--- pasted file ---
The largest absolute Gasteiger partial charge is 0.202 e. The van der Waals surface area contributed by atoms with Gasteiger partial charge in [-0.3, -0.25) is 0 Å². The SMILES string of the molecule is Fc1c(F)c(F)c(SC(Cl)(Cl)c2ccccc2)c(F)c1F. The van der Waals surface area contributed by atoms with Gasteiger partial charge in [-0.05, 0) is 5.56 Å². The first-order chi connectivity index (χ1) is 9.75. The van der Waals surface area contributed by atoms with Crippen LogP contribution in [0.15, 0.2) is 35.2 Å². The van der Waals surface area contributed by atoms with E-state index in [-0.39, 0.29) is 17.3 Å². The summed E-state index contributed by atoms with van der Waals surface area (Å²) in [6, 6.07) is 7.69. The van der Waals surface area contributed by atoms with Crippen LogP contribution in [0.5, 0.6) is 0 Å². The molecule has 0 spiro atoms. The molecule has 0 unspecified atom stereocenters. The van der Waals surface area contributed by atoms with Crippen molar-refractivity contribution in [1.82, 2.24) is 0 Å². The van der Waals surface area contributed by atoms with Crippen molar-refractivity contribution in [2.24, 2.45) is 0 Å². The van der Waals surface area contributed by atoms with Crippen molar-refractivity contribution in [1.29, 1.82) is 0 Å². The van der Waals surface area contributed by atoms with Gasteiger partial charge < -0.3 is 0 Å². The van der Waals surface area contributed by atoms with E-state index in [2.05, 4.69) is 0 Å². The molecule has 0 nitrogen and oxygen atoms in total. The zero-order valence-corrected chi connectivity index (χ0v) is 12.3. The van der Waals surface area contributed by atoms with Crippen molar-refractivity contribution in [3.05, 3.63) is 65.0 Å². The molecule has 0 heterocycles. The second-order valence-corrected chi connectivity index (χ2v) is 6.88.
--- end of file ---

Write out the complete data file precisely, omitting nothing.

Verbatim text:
The largest absolute Gasteiger partial charge is 0.202 e. The van der Waals surface area contributed by atoms with Gasteiger partial charge in [-0.3, -0.25) is 0 Å². The SMILES string of the molecule is Fc1c(F)c(F)c(SC(Cl)(Cl)c2ccccc2)c(F)c1F. The van der Waals surface area contributed by atoms with Gasteiger partial charge in [-0.05, 0) is 5.56 Å². The first-order chi connectivity index (χ1) is 9.75. The van der Waals surface area contributed by atoms with Crippen LogP contribution in [0.15, 0.2) is 35.2 Å². The van der Waals surface area contributed by atoms with E-state index in [-0.39, 0.29) is 17.3 Å². The summed E-state index contributed by atoms with van der Waals surface area (Å²) in [6, 6.07) is 7.69. The van der Waals surface area contributed by atoms with Crippen LogP contribution in [0.5, 0.6) is 0 Å². The molecule has 0 spiro atoms. The molecule has 0 unspecified atom stereocenters. The van der Waals surface area contributed by atoms with Crippen molar-refractivity contribution in [1.82, 2.24) is 0 Å². The van der Waals surface area contributed by atoms with Crippen molar-refractivity contribution in [2.24, 2.45) is 0 Å². The van der Waals surface area contributed by atoms with Crippen molar-refractivity contribution in [1.29, 1.82) is 0 Å². The van der Waals surface area contributed by atoms with Gasteiger partial charge < -0.3 is 0 Å². The van der Waals surface area contributed by atoms with E-state index in [2.05, 4.69) is 0 Å². The molecule has 0 nitrogen and oxygen atoms in total. The zero-order valence-corrected chi connectivity index (χ0v) is 12.3. The van der Waals surface area contributed by atoms with Crippen molar-refractivity contribution in [3.05, 3.63) is 65.0 Å². The molecule has 0 heterocycles. The second-order valence-corrected chi connectivity index (χ2v) is 6.88.